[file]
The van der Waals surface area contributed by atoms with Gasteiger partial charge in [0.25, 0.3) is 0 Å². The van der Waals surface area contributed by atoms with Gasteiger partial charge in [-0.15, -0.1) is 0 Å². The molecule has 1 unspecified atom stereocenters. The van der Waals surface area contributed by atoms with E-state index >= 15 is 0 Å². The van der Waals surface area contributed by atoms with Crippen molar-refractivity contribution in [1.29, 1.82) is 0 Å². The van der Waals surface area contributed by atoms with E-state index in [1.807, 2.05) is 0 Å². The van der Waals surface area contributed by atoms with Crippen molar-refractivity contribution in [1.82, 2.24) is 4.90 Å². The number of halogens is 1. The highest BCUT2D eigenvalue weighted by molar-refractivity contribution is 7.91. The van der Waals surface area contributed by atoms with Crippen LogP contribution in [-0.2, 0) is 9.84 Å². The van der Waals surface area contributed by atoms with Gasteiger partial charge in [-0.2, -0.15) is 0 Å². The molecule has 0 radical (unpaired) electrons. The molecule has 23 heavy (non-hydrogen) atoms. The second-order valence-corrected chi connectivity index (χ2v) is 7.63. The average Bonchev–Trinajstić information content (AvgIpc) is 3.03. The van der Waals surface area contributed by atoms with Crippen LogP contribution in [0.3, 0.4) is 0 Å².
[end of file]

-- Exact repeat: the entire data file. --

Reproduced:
The van der Waals surface area contributed by atoms with Gasteiger partial charge in [0.25, 0.3) is 0 Å². The van der Waals surface area contributed by atoms with Gasteiger partial charge in [-0.15, -0.1) is 0 Å². The molecule has 1 unspecified atom stereocenters. The van der Waals surface area contributed by atoms with E-state index >= 15 is 0 Å². The van der Waals surface area contributed by atoms with Crippen molar-refractivity contribution in [1.29, 1.82) is 0 Å². The van der Waals surface area contributed by atoms with E-state index in [1.807, 2.05) is 0 Å². The van der Waals surface area contributed by atoms with Crippen molar-refractivity contribution in [1.82, 2.24) is 4.90 Å². The number of halogens is 1. The highest BCUT2D eigenvalue weighted by molar-refractivity contribution is 7.91. The van der Waals surface area contributed by atoms with Crippen LogP contribution in [-0.2, 0) is 9.84 Å². The van der Waals surface area contributed by atoms with Gasteiger partial charge in [-0.2, -0.15) is 0 Å². The molecule has 0 radical (unpaired) electrons. The molecule has 23 heavy (non-hydrogen) atoms. The second-order valence-corrected chi connectivity index (χ2v) is 7.63. The average Bonchev–Trinajstić information content (AvgIpc) is 3.03. The van der Waals surface area contributed by atoms with Crippen LogP contribution in [0.3, 0.4) is 0 Å².